• Bloat is also known as gastric dilatation-volvulus or gastric torsion. This is one to be aware of, as it is potentially fatal! In most cases, the dog’s stomach inflates with gas or liquid, which becomes trapped inside. Sometimes, the stomach twists around, cutting off the blood flow to vital organs. Soft tissue that is starved of oxygen starts to die, and the pancreas begins to produce toxins that can stop the dog’s heart.
• Degenerative myelopathy is a disease that leads to lameness and paralysis as it affects the dog’s spinal cord. Older dogs are usually affected (between 8 and 10), and there is no cure. Treatment aims to make the dog comfortable for the remainder of its life, which is usually 2 to 3 years after diagnosis.
• Cancer, more specifically, hemangiosarcoma, affects German Shepherds more than other breeds. This aggressive and malignant cancer attacks the circulatory system, often without presenting any symptoms until it’s too late.
Although this list is daunting, there’s a good chance that your own furry companion will avoid them. You can help by getting your dog from an ethical and reputable breeder, as they will test their dogs for common health problems.
As for bloat, it’s best to avoid letting your dog eat or drink too much too quickly, especially just before or just after vigorous exercise.
White German Shepherd: Lifespan
This is an interesting topic, as the GSD’s lifespan differs depending on who you ask!
For example, the American Kennel Club (AKC) puts it at 7 to 10 years. However, many other people claim that it is between 9 and 13, or 10 and 14 years.
So, why the difference?
Sadly, much of this depends on your location or which breeder you use. If you live in Europe or buy from a breeder that imports German or European dogs, your pooch will likely live longer.
In recent years, AKC breed standards were altered to stipulate that these dogs should have a steeper slope to their back. This puts the joints and the spine under a lot of extra strain, often resulting in dogs being euthanized at an early age as the joints become damaged.
As white German Shepherds fall outside the breed standards, they are not subject to this harmful rule.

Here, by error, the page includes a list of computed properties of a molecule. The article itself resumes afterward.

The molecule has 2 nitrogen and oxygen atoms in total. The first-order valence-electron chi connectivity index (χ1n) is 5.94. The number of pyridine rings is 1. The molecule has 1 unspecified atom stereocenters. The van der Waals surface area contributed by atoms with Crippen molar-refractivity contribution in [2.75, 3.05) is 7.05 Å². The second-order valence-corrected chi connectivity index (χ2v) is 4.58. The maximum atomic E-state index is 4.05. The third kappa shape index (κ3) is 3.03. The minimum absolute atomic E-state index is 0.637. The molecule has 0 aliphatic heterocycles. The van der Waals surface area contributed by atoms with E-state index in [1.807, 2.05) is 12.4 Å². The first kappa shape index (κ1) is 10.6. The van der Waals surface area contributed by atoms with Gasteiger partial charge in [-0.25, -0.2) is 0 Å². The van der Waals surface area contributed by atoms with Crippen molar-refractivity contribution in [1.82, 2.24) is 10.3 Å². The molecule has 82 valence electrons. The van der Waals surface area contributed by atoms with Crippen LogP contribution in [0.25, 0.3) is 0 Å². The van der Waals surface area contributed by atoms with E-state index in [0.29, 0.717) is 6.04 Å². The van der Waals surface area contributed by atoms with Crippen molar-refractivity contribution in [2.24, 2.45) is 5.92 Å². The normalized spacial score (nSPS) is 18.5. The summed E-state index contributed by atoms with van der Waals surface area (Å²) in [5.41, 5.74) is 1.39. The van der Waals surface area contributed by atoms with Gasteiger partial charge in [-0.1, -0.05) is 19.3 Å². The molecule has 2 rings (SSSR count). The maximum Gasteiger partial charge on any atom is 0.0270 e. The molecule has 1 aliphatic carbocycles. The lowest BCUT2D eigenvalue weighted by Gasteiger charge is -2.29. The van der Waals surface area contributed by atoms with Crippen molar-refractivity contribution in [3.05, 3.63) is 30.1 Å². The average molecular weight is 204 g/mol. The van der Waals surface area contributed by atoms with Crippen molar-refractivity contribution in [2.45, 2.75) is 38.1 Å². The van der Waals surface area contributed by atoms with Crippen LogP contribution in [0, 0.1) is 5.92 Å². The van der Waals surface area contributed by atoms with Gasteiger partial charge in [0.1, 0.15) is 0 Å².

As a result, the white GSD enjoys an average lifespan of between 12 and 14 years!
White German Shepherd: Short Hair
These fantastic dogs come in two types: long hair and short hair.
The short-haired variety is more common than those with long hair, although both have the same double coat (although there is a single-coated version – see below) with a white fur undercoat.
As you’d expect, the short coat is easier to maintain, although they shed heavily all year round and blow their undercoat twice a year.
Unless you stick to a regular grooming routine, this white fur will get everywhere! You might consider investing in a special vacuum cleaner that can handle pet hair, too. White hair is a nightmare, as it shows up on everything unless all your furniture and decor is white.
It’s called short hair, but in reality, it’s medium-length. The outer hairs are dense, straight, and coarse to the touch but easy to brush.
White German Shepherd: Long Hair
Most long-haired white GSDs have a double coat, too. These need regular brushing to control how much fur winds up on your furniture and avoid tangles and matting.
Matted or tangled fur can cause your pooch a lot of pain and discomfort as it tugs on the skin when the hair catches on obstacles or when the dog moves.
Dirt and debris get trapped in the coat, which can lead to skin infections.
Of the two, long-haired White German Shepherds seem to shed less, but this is only because the dead hairs become trapped in the coat.
As mentioned above, both have a double coat, although another recessive gene can cause these beautiful dogs to have a single coat! That means they don’t have a furry undercoat, so there’ll be a lot less shedding.
The AKC regards this as a ‘minor fault’ in standard GSDs, but that’s irrelevant to these beautiful white dogs.
White German Shepherd Price
You should expect to pay between $1,000 and $1,500 for your white puppy.
This is a pretty good price, considering that you might pay between $1,500 and $3,500 for any other acceptable color!
No good breeder will ever charge more for a ‘rare’ color, so you should be very wary of anyone charging massively over the odds. Even so, you can’t blame a breeder for adding a few dollars to the price if they have a unique pup: it’s just how business works!
If, on the other hand, the puppy is priced too low, you should be cautious about buying. Breeding puppies properly is a costly business, and few breeders make much (or any!) profit.
We all love a bargain, but if you buy cheap puppies, you may pay for it later in vet bills.
White German Shepherd Breeders
White German Shepherd pups turn up in litters all the time. They are still purebred dogs, despite claims to the contrary by some people. They are not faulty or deficient in any way; they are simply German Shepherds that happen to be white.
Reputable, ethical breeders will still sell you a white puppy, but they will always make you aware of the limitations in relation to entering AKC conformation shows. They may also make you sign a spay/neuter agreement to stop your pup from potentially passing on its white coat.